Communicating with an Angel Is a Two-way Street
When it was time to greet each other, Jess reached her hand out to everyone within arm’s reach. She didn’t look people in the eye, but coyly smiled while looking to the side. A few minutes later, the pastor shared why some congregants raise their hands in praise. Again, Jess surprised me and participated. I’ve always known she listens to every word that is said, but this was just another gentle reminder that she is engaged.
It’s taken years for her to come out of her shell. Social gatherings, school, and church typically were met with sensory overload. If the venue was too loud or there were too many people, it was too much for Jess to take in at once. Before she can settle into a new setting, she needs to case the room. Most people are able to focus and filter information into digestible pieces, but she prefers to collect data as if studying a photograph. As soon as she has memorized the items in the room and sized up the people, her anxiety reduces and she’s able to focus on who she is with.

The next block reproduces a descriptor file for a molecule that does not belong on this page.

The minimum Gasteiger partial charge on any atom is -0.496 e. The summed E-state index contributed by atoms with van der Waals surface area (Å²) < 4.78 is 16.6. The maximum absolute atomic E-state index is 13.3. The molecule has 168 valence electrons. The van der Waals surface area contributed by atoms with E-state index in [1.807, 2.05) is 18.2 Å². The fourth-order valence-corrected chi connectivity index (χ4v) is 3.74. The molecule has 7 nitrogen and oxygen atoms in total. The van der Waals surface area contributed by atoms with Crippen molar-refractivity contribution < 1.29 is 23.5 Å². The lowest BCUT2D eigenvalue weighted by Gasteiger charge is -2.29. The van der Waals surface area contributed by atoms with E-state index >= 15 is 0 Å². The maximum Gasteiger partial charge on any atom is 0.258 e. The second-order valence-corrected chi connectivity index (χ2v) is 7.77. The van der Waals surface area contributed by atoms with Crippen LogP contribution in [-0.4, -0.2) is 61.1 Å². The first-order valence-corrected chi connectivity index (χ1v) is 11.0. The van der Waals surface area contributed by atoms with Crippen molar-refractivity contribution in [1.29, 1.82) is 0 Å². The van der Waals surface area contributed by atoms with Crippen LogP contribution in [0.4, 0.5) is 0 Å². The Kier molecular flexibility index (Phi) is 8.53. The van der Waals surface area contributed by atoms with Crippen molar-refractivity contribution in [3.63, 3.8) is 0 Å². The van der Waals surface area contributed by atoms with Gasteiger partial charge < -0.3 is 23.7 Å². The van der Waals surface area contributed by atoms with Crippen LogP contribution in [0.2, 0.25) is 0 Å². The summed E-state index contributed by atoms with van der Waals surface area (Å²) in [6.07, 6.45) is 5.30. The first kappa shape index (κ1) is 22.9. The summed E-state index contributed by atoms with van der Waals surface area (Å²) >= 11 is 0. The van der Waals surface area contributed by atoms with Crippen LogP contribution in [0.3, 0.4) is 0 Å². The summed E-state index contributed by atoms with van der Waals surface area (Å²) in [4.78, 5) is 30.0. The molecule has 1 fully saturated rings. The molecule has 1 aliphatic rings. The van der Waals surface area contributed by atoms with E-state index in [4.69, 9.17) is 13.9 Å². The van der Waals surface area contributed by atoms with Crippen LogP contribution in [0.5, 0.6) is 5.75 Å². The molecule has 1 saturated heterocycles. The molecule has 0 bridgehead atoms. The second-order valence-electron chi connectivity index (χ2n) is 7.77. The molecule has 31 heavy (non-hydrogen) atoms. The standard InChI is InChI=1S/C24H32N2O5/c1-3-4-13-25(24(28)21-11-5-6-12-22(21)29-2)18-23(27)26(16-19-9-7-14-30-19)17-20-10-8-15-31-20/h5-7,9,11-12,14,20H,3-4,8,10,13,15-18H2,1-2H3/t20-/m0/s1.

However, Jessie learning to cope is only one piece of the puzzle. People tend to avoid others they don’t relate to or understand. Because of this, we have learned that we need to be the bridge. If Jess is going to be part of the community, then we have to teach others how to have a successful conversation with her. Of course, this takes time for them to wrap their brains around. Being unable to talk and using a computer for her voice just seems so foreign to most. Maybe this is just Mom talking, but once they see that she has a keen sense of humor or listen to her comments (on her Talker) during a conversation, they realize she isn’t as different as they initially thought.
My wish is for everyone who uses an AAC device to pay it forward. If each person showed three people, and those people told their friends, then our world would get bigger. As her world grows, her social skills improve, too, and that is all that I can ask for.
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